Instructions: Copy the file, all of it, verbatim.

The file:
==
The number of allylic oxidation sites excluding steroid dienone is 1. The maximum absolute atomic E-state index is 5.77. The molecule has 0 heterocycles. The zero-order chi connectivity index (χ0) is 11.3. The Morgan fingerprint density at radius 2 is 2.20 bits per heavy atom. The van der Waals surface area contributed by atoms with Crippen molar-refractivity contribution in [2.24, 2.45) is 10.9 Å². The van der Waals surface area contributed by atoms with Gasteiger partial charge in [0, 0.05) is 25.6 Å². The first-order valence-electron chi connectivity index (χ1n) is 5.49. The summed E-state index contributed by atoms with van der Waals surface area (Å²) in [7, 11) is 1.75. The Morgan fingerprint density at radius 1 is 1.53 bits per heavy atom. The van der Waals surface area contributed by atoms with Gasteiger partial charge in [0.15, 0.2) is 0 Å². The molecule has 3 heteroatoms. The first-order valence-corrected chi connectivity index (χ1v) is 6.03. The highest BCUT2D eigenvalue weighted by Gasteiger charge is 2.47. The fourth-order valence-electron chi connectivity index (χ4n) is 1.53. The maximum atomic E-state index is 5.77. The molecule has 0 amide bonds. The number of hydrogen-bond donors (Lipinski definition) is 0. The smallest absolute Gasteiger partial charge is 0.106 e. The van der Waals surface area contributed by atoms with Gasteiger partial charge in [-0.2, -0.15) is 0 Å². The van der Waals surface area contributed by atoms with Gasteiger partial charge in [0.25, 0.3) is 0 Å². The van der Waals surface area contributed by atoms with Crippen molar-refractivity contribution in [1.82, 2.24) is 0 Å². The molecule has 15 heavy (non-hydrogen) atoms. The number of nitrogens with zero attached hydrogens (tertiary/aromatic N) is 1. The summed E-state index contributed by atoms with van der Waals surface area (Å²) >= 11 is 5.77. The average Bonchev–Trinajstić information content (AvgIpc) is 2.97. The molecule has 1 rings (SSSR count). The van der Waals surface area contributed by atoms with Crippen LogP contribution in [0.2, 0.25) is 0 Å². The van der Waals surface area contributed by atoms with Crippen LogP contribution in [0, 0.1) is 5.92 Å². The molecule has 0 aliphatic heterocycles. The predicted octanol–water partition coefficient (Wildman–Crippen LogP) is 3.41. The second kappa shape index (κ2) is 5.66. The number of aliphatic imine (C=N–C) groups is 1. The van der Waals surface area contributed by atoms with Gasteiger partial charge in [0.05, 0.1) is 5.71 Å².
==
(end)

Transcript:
The number of allylic oxidation sites excluding steroid dienone is 1. The maximum absolute atomic E-state index is 5.77. The molecule has 0 heterocycles. The zero-order chi connectivity index (χ0) is 11.3. The Morgan fingerprint density at radius 2 is 2.20 bits per heavy atom. The van der Waals surface area contributed by atoms with Crippen molar-refractivity contribution in [2.24, 2.45) is 10.9 Å². The van der Waals surface area contributed by atoms with Gasteiger partial charge in [0, 0.05) is 25.6 Å². The first-order valence-electron chi connectivity index (χ1n) is 5.49. The summed E-state index contributed by atoms with van der Waals surface area (Å²) in [7, 11) is 1.75. The Morgan fingerprint density at radius 1 is 1.53 bits per heavy atom. The van der Waals surface area contributed by atoms with Gasteiger partial charge in [0.15, 0.2) is 0 Å². The molecule has 3 heteroatoms. The first-order valence-corrected chi connectivity index (χ1v) is 6.03. The highest BCUT2D eigenvalue weighted by Gasteiger charge is 2.47. The fourth-order valence-electron chi connectivity index (χ4n) is 1.53. The maximum atomic E-state index is 5.77. The molecule has 0 amide bonds. The number of hydrogen-bond donors (Lipinski definition) is 0. The smallest absolute Gasteiger partial charge is 0.106 e. The van der Waals surface area contributed by atoms with Gasteiger partial charge in [-0.2, -0.15) is 0 Å². The van der Waals surface area contributed by atoms with Gasteiger partial charge in [0.25, 0.3) is 0 Å². The van der Waals surface area contributed by atoms with Crippen molar-refractivity contribution in [1.82, 2.24) is 0 Å². The molecule has 15 heavy (non-hydrogen) atoms. The number of nitrogens with zero attached hydrogens (tertiary/aromatic N) is 1. The summed E-state index contributed by atoms with van der Waals surface area (Å²) >= 11 is 5.77. The average Bonchev–Trinajstić information content (AvgIpc) is 2.97. The molecule has 1 rings (SSSR count). The van der Waals surface area contributed by atoms with Crippen LogP contribution in [0.2, 0.25) is 0 Å². The van der Waals surface area contributed by atoms with Crippen LogP contribution in [0, 0.1) is 5.92 Å². The molecule has 0 aliphatic heterocycles. The predicted octanol–water partition coefficient (Wildman–Crippen LogP) is 3.41. The second kappa shape index (κ2) is 5.66. The number of aliphatic imine (C=N–C) groups is 1. The van der Waals surface area contributed by atoms with Gasteiger partial charge in [0.05, 0.1) is 5.71 Å².